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Amazon lures authors with 70% royalty deal, and HTML5

June 30, 2010 |  2:21 pm

When money talks, people tend to listen. In a bid to lure authors, Amazon.com on Wednesday said it would give writers 70% of the revenue, minus expenses, from their digital books sales on Amazon's Kindle store.

In addition, Amazon said it is giving authors the ability to sell their Kindle digital books on their own websites, using an Internet standard called HMTL5.

The two announcements are designed to attract authors who have not yet found a traditional publisher. In this case, Amazon would play the role of the publisher for the digital editions of the books. Writers could still contract separately with a print publisher.

But it's also a play for established authors who have not yet published electronic versions of their books. Many of those authors are haggling with their publishers over the royalty terms for digital books. That's because book contracts generally have clauses that touch on digital rights, but most don't specify royalty rates. Amazon is throwing down the gauntlet by promising to give authors 70% of the sale.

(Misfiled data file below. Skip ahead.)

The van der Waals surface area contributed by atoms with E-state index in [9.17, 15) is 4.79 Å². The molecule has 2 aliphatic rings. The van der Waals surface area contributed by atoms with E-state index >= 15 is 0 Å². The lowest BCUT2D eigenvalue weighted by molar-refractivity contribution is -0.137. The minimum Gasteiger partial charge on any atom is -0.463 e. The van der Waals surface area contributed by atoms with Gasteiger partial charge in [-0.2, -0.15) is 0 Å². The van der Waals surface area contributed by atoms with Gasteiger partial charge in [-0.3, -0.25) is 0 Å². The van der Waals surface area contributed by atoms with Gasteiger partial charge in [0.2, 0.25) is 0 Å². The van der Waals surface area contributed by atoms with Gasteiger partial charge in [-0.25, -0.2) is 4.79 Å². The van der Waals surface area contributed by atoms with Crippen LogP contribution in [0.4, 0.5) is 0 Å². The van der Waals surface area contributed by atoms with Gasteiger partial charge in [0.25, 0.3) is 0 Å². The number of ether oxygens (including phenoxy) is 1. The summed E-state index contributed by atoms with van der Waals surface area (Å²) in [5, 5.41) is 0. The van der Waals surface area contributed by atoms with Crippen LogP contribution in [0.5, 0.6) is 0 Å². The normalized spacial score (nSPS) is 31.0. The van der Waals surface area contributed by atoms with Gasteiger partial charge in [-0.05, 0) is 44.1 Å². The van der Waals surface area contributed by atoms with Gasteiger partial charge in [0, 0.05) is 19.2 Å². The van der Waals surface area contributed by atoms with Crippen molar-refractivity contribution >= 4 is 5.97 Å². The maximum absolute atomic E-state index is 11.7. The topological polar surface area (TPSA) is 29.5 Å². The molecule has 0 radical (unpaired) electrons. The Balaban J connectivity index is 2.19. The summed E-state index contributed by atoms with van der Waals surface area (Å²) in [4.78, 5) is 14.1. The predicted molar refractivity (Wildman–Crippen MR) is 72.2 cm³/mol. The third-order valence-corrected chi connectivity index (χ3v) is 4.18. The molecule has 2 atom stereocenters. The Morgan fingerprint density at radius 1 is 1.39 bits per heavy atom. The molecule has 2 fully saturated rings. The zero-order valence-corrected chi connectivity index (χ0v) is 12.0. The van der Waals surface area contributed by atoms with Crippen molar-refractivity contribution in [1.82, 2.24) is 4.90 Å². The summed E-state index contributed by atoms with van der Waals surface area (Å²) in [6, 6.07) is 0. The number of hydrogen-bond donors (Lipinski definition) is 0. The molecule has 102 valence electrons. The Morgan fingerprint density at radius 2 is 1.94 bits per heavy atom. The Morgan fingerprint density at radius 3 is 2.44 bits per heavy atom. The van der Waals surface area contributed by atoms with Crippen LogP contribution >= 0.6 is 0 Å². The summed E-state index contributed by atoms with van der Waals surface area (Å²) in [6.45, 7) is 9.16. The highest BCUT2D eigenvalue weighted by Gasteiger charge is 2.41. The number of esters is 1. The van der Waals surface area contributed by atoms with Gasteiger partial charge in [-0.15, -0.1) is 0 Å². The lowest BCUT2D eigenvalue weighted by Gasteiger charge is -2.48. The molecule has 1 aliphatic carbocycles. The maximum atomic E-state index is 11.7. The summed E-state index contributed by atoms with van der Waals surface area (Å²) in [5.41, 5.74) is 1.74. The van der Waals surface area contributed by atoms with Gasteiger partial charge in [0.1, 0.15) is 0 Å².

There's one other company that is attempting to jump into the void created by these contractual holes: Open Road Integrated Media, a digital publisher co-founded by Jane Friedman, former chief executive of HarperCollins Publishers. Among Open Road's authors are William Styron and Jack Higgins.

Amazon's proposal has a number of notable caveats. The first is that the 70% split occurs after Amazon subtracts a few pennies per copy for the cost of distributing the book over cellular wireless networks to devices that run Amazon's Kindle software. Second, authors must price the book between $2.99 and $9.99. Third, those prices must represent at least a 20% discount over the suggested price for any print edition. Finally, authors must agree to give Amazon terms that are as favorable or better than any other publisher for the same title.

So while Amazon's offer technically also extends to traditional book publishers such as Random House or Simon & Schuster, few are likely to bite. Au contraire, publishers are likely to see it as an attempt to nab authors in their stables who have not yet committed to a digital royalty rate. In that sense, publishers would view Amazon as a competitor, even as the mammoth online retailer is one of the industry's biggest seller of their books.

-- Alex Pham
twitter.com/alexpham

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